One of the first acts of the new government, two days after it came into power on March 9th, was to release all political prisoners, including Ryan. He resumed his position as editor of An Phoblacht while Hannah Sheehy-Skeffington became assistant editor, following the lifting of the ban on the paper. after Fianna Fáil’s second electoral victory in 1933, relations between them and the IRA worsened.
There were also difficulties within the IRA over campaigning on social issues. Ryan and O’Donnell were the main supporters of the policy. An Phoblacht began advocating the division of large ranches, nationalisation of the banks and a conference (or congress) of all anti-imperialist forces. This sounded a great deal like Saor Eire, which had been engulfed and suppressed in a ‘red scare’ orchestrated by church and state.
As editor of An Phoblacht, Ryan publicised these policies enthusiastically. The IRA Convention of 1933, while itself formulating a programme of ‘‘national reconstruction and establishment of social justice’’, passed a resolution forbidding Volunteers from writing or speaking on social, political and economic issues. Following the convention, a split was developing between right and left in the IRA and Ryan was prohibited from writing anything for An Phoblacht without submitting a draft to the IRA leadership for vetting.
This went on until the spring of 1933 when, in protest at the censorship imposed on him by the Army Executive, Ryan resigned as editor of An Phoblacht. Hannah Sheehy-Skeffington, assistant editor, also left. Terry Ward of Derry and Liam Mac Gabhann of Kerry were appointed joint-editors and worked under the close supervision of Moss Twomey, the IRA Chief-of-Staff. Both were replaced in 1934 and Donal O’Donoghue, a member of the Army Executive, became editor.
The Army Convention of March 17th, 1934, split down the middle over the question of developing a new social policy. O’Donnell, Ryan and George Gilmore proposed the calling of a Republican Congress, which was defeated by a majority of one vote. All three resigned from the IRA and, on April 8th, 200 men and women met in Athlone and founded Republican Congress. O’Donnell also resigned from An Phoblacht.
Following the split, An Phoblacht, under the editorship of O’Donoghue, became less radical and throughout 1934 and early 1935 its articles and editorials carried out a vigorous campaign against the Blueshirts, a fascist organisation founded by Eoin O’Duffy in 1933, urging republicans to mobilise against the Blueshirts and defeat fascism. By 1935 the IRA was calling off its forces from the anti-Blueshirt campaign. An Phoblacht, while denouncing the Blueshirts, at the same time discouraged IRA Volunteers from being actively involved in the campaign against them.
In 1935, the Fianna Fáil government, having come to power three years earlier in the 26 Counties with the help of the IRA, now sought to crush the Republican Movement. The Military Tribunals, originally reactivated to deal with the Blueshirts, now began to imprison IRA members.
O’Donoghue, editor of An Phoblacht, was arrested and imprisoned. (By April 1936 there were 104 republican prisoners in Arbour Hill.) An Phoblacht faced a crisis every week. Its printing plant at the premises of the Longford Leader was usually surrounded by armed Free State troops. Sometimes they smashed the type, and other times they seized the entire issue of the paper. No paper could publish under such conditions and after weeks of being censored, the paper was finally suppressed at the end of June 1935. The last typed issue entitled The Republic came out on July 6th. By June of the following year the IRA was proscribed and hundreds of republicans, including Moss Twomey, the IRA Chief-of-Staff, were imprisoned on both sides of the border.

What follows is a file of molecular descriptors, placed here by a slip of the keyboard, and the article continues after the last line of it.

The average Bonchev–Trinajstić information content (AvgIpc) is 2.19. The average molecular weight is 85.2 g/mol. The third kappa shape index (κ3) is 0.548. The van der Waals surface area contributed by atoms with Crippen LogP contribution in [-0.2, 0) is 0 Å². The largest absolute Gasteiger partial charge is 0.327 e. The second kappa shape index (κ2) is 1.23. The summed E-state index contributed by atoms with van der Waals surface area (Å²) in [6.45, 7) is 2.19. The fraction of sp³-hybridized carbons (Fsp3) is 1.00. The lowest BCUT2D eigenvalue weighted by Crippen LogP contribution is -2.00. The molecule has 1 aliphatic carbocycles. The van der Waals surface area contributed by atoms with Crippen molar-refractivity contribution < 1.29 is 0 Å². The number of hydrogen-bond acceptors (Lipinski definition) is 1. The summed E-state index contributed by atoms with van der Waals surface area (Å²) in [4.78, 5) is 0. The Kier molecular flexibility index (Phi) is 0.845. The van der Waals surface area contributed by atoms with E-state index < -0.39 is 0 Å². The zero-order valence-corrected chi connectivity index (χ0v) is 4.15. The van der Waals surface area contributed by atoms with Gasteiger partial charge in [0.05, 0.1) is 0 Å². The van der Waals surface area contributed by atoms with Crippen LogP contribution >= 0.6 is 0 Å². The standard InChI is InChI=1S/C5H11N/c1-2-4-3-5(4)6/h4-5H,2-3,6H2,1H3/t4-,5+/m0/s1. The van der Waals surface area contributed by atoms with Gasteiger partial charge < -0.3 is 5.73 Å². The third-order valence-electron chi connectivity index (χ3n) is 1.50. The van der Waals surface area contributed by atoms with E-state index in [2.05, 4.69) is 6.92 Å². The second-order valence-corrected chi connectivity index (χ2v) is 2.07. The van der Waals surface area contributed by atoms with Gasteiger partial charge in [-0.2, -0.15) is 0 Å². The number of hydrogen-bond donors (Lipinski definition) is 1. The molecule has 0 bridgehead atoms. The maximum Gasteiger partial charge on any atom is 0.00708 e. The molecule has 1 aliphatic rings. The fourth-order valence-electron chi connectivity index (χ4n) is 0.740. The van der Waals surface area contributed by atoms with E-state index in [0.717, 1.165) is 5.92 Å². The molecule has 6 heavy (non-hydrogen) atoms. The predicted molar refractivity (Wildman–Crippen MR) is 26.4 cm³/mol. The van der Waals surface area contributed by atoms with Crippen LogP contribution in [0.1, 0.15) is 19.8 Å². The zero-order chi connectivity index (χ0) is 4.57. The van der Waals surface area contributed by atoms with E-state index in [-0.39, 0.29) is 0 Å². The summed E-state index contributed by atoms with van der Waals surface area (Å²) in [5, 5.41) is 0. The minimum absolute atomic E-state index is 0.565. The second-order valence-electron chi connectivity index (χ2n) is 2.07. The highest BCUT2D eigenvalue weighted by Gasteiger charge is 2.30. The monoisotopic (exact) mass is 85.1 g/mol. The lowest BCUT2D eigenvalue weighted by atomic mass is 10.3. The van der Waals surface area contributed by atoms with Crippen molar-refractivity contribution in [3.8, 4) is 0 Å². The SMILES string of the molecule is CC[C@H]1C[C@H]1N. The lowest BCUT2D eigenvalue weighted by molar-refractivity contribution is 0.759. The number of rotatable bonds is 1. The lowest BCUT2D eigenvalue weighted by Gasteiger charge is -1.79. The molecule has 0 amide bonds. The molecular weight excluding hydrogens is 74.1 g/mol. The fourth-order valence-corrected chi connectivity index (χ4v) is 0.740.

While the new Free State constitution was being debated during the summer of 1937, de Valera’s Fianna Fáil government lifted the ban on An Phoblacht. Tadhg Lynch, a close associate of Seán MacBride, who had replaced Tom Barry as IRA Chief-of-Staff, became editor of the new series of An Phoblacht.
Ryan, who had returned to Dublin to convalesce, having been wounded at the Battle of Jarama the previous February while fighting with the International Brigade in the Spanish Civil War, moved close to the IRA again. Ryan and Lynch worked together in editing An Phoblacht, which was printed by Ralahine Press. It was to run for six months only, until July 1st, 1937, 26-County election-cum-referendum on the new constitution, after which it was immediately suppressed.
Within months of the final suppression of An Phoblacht in July 1937, another republican paper, The Wolfe Tone Weekly, appeared in September, edited and largely written by Brian O’Higgins, assisted by Joe Clarke, the veteran of the Battle of Mount Street Bridge in 1916.
Between 1937 and 1939, when Fianna Fáil coercion against the Republican Movement was increasing, The Wolfe Tone Weekly appeared every week. O’Higgins’ paper, though not as popular or as controversial as An Phoblacht, was a journal of some influence until its suppression in September 1939. His writing lacked the social content of Peadar O’Donnell’s, tending more towards Gaelic revivalism than socialism. The Wolfe Tone Weekly was, however, well edited and laid out.
During the two years of its existence and faced with suppression at any time, The Wolfe Tone Weekly endeavoured to promote the policies of the Republican Movement and, through contributors such as Jimmy Steele, at the time serving seven years in Crumlin Road Prison, Belfast, and Brendan Behan, it did much to educate republicans in the history of Irish republicanism. After the beginning of the IRA bombing campaign in English cities in January 1939, The Wolfe Tone Weekly continued to appear, but was finally suppressed in September, following the introduction of internment without trial in the 26 Counties. (Internment had been in operation in the North since December 1938.)